Transparency International has released its report for the Corruption Perception Index 2019 on Thursday (23rd January 2020). The report ranks all countries from all over the world based on their probability of corruption in the public sector.
Kenya only managed a score of 28 out of 100 which is below the global average score of 43. Thankfully, it doesn’t warrant it to be one of the most corrupt countries in the continent. There are other countries that are considered to be worse than Kenya and are the most notorious on Transparency International’s list.
These are the top 10 most corrupt countries in Africa
According to Transparency International, the recent exploration of oil is considered to have fuelled the resurgence of armed conflict and corruption as oil revenues have been misused by the government to strengthen its armed forces.
While the Chad government has taken measures to fight corruption, external observers see them as politically motivated and see no clear indications of a firm commitment to getting rid of corruption.
The East African country is faced with problems such as that of few political rights, limited press freedoms and a weak rule of law. All of these problems have played a huge role in the rampant corruption being experienced in the country.
The country’s corruption index has, however, improved from 2018 when it only managed a score of 17 as compared to this year’s 19.
Corruption risks in the Congo Republic are associated with conflict on interest over natural resources. The Congo basin is known to have one of the largest tropical rainforests in the world. The rainforests are now at risk of lacking preservation over corruption cases where the government is turning a blind eye.
7. Democratic Republic of Congo
TI reports that the country’s president Felix Tshisekedi inherited a corrupt and inefficient state apparatus that struggles with its legitimacy and is embroiled in multiple deadly conflicts.
DRC is also being reported to have forms of neo-patrimonial governance and poor implementation of legal frameworks that strive to eliminate corruption.
The state of corruption in the African state dates back to the rule of Muammar Gaddafi. Gaddafi’s regime received billions of dollars in bribes from wealthy corporations to make illegal deals in the energy sector.
Corruption in Libya remains rampant even after the revolution and the assassination of Gaddafi in 2011. Several reports show police officers engaging in malpractice including bribery, embezzlement, nepotism and extortion. Activists and media workers across the nation are also being silenced.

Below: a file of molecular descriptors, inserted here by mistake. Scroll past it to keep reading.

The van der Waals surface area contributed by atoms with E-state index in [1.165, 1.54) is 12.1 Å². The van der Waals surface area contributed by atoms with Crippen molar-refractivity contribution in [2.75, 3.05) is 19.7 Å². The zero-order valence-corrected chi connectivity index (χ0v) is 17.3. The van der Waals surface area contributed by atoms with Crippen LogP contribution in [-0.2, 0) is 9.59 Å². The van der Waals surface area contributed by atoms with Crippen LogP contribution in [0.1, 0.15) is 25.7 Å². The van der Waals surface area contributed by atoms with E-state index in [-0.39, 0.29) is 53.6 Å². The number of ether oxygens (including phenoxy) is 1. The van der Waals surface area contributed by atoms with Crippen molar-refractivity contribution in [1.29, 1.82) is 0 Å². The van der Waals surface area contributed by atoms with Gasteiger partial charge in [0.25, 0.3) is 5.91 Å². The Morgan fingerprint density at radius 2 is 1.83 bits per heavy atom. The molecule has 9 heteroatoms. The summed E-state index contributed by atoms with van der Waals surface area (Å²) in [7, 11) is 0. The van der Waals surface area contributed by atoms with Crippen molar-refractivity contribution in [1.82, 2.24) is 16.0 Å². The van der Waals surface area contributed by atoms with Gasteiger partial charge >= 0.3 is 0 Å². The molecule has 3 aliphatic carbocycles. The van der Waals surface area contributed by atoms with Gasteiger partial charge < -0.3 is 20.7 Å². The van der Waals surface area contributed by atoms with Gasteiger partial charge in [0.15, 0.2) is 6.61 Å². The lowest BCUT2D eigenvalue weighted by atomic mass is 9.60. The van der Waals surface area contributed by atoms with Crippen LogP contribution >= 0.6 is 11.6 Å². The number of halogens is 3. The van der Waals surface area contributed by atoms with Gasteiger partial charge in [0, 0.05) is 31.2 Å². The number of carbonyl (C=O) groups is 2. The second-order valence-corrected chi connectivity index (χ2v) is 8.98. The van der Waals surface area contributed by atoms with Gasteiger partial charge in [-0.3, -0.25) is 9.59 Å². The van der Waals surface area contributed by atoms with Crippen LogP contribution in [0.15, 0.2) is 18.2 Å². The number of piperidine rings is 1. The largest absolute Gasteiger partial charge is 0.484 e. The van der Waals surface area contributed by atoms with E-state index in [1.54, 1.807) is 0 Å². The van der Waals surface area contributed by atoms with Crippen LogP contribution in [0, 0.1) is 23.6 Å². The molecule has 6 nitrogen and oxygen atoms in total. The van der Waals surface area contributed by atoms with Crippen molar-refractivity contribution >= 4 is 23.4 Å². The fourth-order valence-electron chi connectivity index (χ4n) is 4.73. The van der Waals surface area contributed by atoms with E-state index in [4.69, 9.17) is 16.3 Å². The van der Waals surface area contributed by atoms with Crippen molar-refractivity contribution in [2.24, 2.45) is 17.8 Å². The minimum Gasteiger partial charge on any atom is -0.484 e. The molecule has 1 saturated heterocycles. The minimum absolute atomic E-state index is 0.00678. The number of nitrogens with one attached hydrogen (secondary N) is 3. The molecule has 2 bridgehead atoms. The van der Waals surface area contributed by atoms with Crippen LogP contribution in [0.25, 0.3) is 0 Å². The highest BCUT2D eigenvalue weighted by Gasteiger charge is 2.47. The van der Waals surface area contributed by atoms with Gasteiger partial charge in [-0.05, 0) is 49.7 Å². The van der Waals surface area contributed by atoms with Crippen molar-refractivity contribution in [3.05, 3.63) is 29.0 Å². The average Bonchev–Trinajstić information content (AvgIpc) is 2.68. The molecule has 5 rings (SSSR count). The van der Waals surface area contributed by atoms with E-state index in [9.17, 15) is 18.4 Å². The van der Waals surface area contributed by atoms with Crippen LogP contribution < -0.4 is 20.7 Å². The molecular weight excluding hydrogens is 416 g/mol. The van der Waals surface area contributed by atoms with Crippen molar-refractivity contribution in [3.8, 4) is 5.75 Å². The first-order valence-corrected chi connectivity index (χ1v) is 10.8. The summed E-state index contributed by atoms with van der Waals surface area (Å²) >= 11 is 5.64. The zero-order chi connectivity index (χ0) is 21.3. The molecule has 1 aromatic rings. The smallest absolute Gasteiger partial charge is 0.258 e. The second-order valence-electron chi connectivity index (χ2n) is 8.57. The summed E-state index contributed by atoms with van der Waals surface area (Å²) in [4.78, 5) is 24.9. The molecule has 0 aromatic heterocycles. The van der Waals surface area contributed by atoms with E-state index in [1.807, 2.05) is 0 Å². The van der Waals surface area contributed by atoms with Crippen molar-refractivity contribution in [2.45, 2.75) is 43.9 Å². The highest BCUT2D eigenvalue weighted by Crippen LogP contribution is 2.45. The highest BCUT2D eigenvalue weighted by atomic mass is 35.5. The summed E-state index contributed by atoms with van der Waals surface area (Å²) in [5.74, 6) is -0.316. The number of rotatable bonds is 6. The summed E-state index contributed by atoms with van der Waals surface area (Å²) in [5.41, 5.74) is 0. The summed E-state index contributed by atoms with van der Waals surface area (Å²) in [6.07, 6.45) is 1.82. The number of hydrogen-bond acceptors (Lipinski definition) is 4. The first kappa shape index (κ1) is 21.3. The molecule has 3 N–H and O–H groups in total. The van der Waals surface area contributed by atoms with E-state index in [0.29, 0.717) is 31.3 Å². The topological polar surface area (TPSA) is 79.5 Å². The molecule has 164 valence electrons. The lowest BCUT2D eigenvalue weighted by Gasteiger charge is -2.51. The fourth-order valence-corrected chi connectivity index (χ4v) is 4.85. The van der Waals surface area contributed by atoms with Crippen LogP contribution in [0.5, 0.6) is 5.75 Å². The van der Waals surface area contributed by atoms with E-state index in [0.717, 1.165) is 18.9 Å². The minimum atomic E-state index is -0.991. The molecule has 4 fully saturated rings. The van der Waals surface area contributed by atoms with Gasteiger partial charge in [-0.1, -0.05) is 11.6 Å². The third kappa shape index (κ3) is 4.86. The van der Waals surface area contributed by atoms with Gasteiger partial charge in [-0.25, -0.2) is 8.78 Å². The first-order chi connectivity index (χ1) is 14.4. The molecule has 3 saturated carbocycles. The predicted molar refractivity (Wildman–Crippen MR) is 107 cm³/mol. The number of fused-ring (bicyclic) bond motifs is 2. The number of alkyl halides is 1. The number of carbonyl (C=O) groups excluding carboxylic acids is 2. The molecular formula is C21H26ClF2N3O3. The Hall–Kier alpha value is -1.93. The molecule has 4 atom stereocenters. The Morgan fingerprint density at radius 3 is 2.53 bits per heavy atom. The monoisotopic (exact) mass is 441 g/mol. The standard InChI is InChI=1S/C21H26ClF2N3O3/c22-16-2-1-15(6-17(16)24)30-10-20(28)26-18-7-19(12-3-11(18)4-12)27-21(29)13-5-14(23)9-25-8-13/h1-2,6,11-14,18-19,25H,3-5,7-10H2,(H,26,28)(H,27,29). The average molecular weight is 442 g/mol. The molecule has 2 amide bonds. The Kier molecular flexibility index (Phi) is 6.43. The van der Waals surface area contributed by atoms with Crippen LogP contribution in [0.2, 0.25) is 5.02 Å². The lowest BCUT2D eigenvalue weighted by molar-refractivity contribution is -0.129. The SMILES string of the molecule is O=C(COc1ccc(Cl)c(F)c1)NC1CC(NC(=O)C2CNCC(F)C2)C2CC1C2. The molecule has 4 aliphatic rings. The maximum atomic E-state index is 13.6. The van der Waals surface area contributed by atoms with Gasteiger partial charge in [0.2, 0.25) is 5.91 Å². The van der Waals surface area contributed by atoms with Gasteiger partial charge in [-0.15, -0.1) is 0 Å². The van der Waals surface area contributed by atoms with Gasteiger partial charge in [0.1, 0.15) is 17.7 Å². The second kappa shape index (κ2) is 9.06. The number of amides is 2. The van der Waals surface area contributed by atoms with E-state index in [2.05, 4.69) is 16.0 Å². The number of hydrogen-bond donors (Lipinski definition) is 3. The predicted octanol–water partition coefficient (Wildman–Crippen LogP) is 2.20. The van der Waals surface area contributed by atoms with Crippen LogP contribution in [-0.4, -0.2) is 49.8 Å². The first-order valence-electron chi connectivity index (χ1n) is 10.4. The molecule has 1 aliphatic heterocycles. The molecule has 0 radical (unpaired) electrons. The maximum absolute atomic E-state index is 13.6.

5. Guinea Bissau
Considered to be one of the poorest countries in the world, Guinea Bissau is plagued by drug trafficking, government opacity, and lack of public accountability.
The country’s anti-corruption legal and institutional frameworks are still considered inadequate to fight organized criminal objectives.
4. Equatorial Guinea
It is considered to be very rampant and among the worst of any country on earth. Transparency International has even gone ahead to consider corruption in the country as an almost perfect kleptocracy, a government that uses their power to exploit the people and natural resources of their own territory to extend their personal wealth.
While it is an economically stable country, it is the only nation in the world since 2008 to receive a zero score for budget transparency.
Corruption is present in all sectors and across all branches and levels of government: public servants are known to demand bribes for services that individuals or companies are legally entitled to; government officials hold direct and indirect stakes in many enterprises, which distorts the market through patronage and cronyism; and the head of state and government is believed to have embezzled up to US$9 billion from oil revenues.
2. South Sudan
The world’s youngest nation began on the wrong foot as corruption plagues every sector. Bribery is widespread in all sectors of the economy and close relations between the government and businesses are mentioned as a crucial factor in succeeding in business. The country’s judicial system is inefficient and is plagued by corruption and a culture of impunity.
The public services sector carries high corruption risks for business. More than a third of companies expect to give gifts or other irregular payments to government officials to obtain an operating license.
Aside from major insecurity, corruption is also a plague in the country. Corrupt government officials tolerate illegal activities in return for bribes. Dysfunctional institutions facilitate an environment of lawlessness, and the absence of any form of regulatory framework hinders prospects of economic competitiveness.
Business is based on patronage networks, and tight monopolies dominate the market.